The Avs Win a Wild One in Minnesota
Photo by Jim Mone (AP)
My wife was there watching with me throughout the 2001 playoffs and we both cried like babies when we saw Ray Bourque raise the Stanley Cup (well, she cried; I had something in my eye). But she hasn't been able to keep up with the Avs over the years, and has barely watched any of their games this year, instead relying on my often dire updates to keep track of the team. With a day off today, she took the opportunity to stay up last night and keep me company during the game. She was polite, but after watching the way the Avalanche kicked butt last night, I'm sure she had to be questioning my judgement - the Avs looked just fine to her.
A few times this year - against Buffalo on October 25th and Vancouver on November 12th, for example - the Avs have looked to me like a Cup contender. I'd include last night's game in there as well. Although they gave up 5 goals last night, they were finally clicking on all cylinders offensively. The Avs got a goal from each of their 4 lines last night. I'm not going to go back and check, but I'm just guessing that's the first time we've seen that this year. Really, everyone played well offensively and 9 of the 12 forwards registered a point.
The Wild struck first on a rebound goal from Pierre-Marc Bouchard, but the Avs were able to answer quickly when Marek Svatos outhustled a defenseman to a loose puck and fired a masterpiece of a shot under the arm of Minnesota's Nick Backstrom. 3 and a half minutes later, Ian Laperriere made a great pass to David Jones in front and Jones put it away for his 2nd goal in as many games.
The Wild have the 2nd best PP in the league, so one tactic might be to try to stay out of the penalty box. Or, you could try the Ryan Smyth method. Smyth got called for hooking late in the 1st and the Wild took all of 6 seconds to convert. Smyth was unhappy with the call to begin with, and resumed his chirping after the goal earning him an immediate trip back to the box. The ridiculous Wild PP took a little longer to convert on this one, but convert they did early in the 2nd to give Minnesota a 3-2 lead.
That's the point in the game where I figured the Avs were done. You can't give the lead away to a team like the Wild, especially on a boneheaded move like the Smyth penalty. Happily, I was wrong.
The Avalanche began a Backstrom barrage in the 2nd period, scoring 4 goals (tying an all-time high against the Wild at home). Stastny was first, beating Backstrom witha backhand at the 3:49 mark (probably the one soft goal the Avs scored all night). That tied the game, but the real turning point came about 5 minutes later. With the Avs on the powerplay, Marek Zidlicky had control of the puck and had all the time in the world to clear. Instead, he decided to act like Bobby Orr and circle back in his zone. He made a hard around to Bouchard, who got tossed off the puck by Stastny. Stastny moved the puck to Hejduk who waltzed in (not literally - that would look silly) and made a brilliant shot look easy. 8 minutes later, Lappy found TJ Hensick at the blueline. Hensick took the pass and skated by Marc-Andre Bergeron as if he was standing in a vat of cement. Hensick scored easily for his first of the year. A minute and a half later, the top line was back at it. This time, Ryan Smyth skated in hard around Zidlicky and to the net. Backstrom made the save, but Stastny was there to bang the rebound home. With that goal, the Avs had a 6-3 lead. The 6 goals given up by Backstrom (he was pulled after the period) was a career high for him. Not surprisingly, the 6 goals was a season low for the Wild. Actually, 4 was the most they'd given up before the Avs rolled into town.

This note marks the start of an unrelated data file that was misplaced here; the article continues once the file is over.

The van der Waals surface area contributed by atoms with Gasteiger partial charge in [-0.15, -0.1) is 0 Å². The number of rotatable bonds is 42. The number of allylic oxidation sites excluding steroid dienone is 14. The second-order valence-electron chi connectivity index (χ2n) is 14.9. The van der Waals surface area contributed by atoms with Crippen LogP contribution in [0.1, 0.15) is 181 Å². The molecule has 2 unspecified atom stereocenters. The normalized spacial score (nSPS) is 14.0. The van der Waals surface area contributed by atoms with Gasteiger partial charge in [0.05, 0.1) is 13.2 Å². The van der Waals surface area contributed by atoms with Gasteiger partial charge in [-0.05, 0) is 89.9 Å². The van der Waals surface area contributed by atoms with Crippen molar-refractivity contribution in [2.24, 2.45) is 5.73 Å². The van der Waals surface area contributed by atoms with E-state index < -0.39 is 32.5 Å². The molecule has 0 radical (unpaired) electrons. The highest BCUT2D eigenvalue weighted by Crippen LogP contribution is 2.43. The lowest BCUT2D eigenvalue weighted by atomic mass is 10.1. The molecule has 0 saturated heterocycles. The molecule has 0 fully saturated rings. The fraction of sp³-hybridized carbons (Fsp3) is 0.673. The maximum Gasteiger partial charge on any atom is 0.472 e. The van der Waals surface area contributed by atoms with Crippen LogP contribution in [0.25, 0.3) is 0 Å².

The game wasn't over, though. The Avs had to weather a strong comeback from the Wild. David Jones was called for tripping late in the 2nd. This time, it took all of 7 seconds to score (their first PP goal was 6 seconds in). With this goal, the Wild were 3-3 on the PP and had needed just 1:24 to score those 3 goals. Vs commentator called their play "unconcious", and I agree. It was deadly. The Wild had one more opportunity midway through the third when Brett Clark was flagged for hooking. This time, the Avs managed to kill it off and that was huge. Brent Burns scored to make it 6-5 at the 14:00. The play was reviewed to see if he had kicked it in, but no one seemed to notice that he interfered with Budaj on the play (and, by the way, we don't need the refs to announce the review results - just a hand signal for "goal" or "no goal" will suffice, thanks).The Avs were able to hang on, and got a big assist from Bergeron who tripped Hejduk with a minute left to kill any chance of late-game heroics.
It was an intense game and a big win for the Avs. It moved them into 4th in the NW and to within 2 points of the 8th spot in th West. It also inched them to within 3 points of their total at the 24-game mark last year. That's the closest they've been to last year's pace since November 2nd. It was great to see everyone play well, especially up front. I'm fearful I'm getting set up for another heartbreak later this week but, for now, I'm happy. And my wife has no need to know that this game was an anomoly.
Everything was the same as Saturday's game against Tampa Bay. I'm going to go out on a limb and assume they won't change against Nashville either.
- One dead giveaway that I was watching the game on Vs and not Altitude: when Cody McLeod and Craig Weller had their wrestling match in the 1st period, they cut to the fight immediately and not 30 seconds into the fight.
- Stastny led the Avs - well, both teams,actually - with 7 shots.
- Brian Willsie assisted on the first Stastny goal for his first NHL point of the season.
The Avs are in take on the Predators in Nashville on Thursday and then travel to Dallas the next night take on the lowly Stars.